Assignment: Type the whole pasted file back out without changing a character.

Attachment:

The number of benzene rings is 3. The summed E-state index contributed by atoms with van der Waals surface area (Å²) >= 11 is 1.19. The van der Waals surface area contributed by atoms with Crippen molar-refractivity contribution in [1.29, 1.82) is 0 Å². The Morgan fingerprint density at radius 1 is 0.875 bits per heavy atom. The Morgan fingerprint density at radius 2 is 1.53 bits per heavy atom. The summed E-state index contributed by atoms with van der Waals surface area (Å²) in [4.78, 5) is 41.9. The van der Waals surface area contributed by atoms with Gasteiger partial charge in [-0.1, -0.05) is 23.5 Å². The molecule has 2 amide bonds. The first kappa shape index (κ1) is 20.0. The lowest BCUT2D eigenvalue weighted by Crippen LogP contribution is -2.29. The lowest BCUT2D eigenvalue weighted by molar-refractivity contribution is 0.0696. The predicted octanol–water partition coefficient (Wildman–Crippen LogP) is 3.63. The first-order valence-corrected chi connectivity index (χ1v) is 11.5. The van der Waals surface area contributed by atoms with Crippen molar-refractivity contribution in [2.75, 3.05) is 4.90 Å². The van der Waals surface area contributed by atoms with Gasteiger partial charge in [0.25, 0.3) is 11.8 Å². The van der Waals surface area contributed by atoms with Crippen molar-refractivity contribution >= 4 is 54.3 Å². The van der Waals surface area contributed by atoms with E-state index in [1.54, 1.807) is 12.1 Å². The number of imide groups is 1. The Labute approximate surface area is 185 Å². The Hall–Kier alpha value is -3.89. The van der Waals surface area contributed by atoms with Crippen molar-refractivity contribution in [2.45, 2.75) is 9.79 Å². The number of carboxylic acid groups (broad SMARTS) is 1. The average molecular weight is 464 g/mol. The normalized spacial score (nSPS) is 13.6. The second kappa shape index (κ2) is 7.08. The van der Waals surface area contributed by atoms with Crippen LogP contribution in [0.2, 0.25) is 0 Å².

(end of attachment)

The number of benzene rings is 3. The summed E-state index contributed by atoms with van der Waals surface area (Å²) >= 11 is 1.19. The van der Waals surface area contributed by atoms with Crippen molar-refractivity contribution in [1.29, 1.82) is 0 Å². The Morgan fingerprint density at radius 1 is 0.875 bits per heavy atom. The Morgan fingerprint density at radius 2 is 1.53 bits per heavy atom. The summed E-state index contributed by atoms with van der Waals surface area (Å²) in [4.78, 5) is 41.9. The van der Waals surface area contributed by atoms with Gasteiger partial charge in [-0.1, -0.05) is 23.5 Å². The molecule has 2 amide bonds. The first kappa shape index (κ1) is 20.0. The lowest BCUT2D eigenvalue weighted by Crippen LogP contribution is -2.29. The lowest BCUT2D eigenvalue weighted by molar-refractivity contribution is 0.0696. The predicted octanol–water partition coefficient (Wildman–Crippen LogP) is 3.63. The first-order valence-corrected chi connectivity index (χ1v) is 11.5. The van der Waals surface area contributed by atoms with Crippen molar-refractivity contribution in [2.75, 3.05) is 4.90 Å². The van der Waals surface area contributed by atoms with Gasteiger partial charge in [0.25, 0.3) is 11.8 Å². The van der Waals surface area contributed by atoms with Crippen molar-refractivity contribution >= 4 is 54.3 Å². The van der Waals surface area contributed by atoms with E-state index in [1.54, 1.807) is 12.1 Å². The number of imide groups is 1. The Labute approximate surface area is 185 Å². The Hall–Kier alpha value is -3.89. The van der Waals surface area contributed by atoms with Crippen molar-refractivity contribution in [2.45, 2.75) is 9.79 Å². The number of carboxylic acid groups (broad SMARTS) is 1. The average molecular weight is 464 g/mol. The normalized spacial score (nSPS) is 13.6. The second kappa shape index (κ2) is 7.08. The van der Waals surface area contributed by atoms with Crippen LogP contribution in [0.2, 0.25) is 0 Å².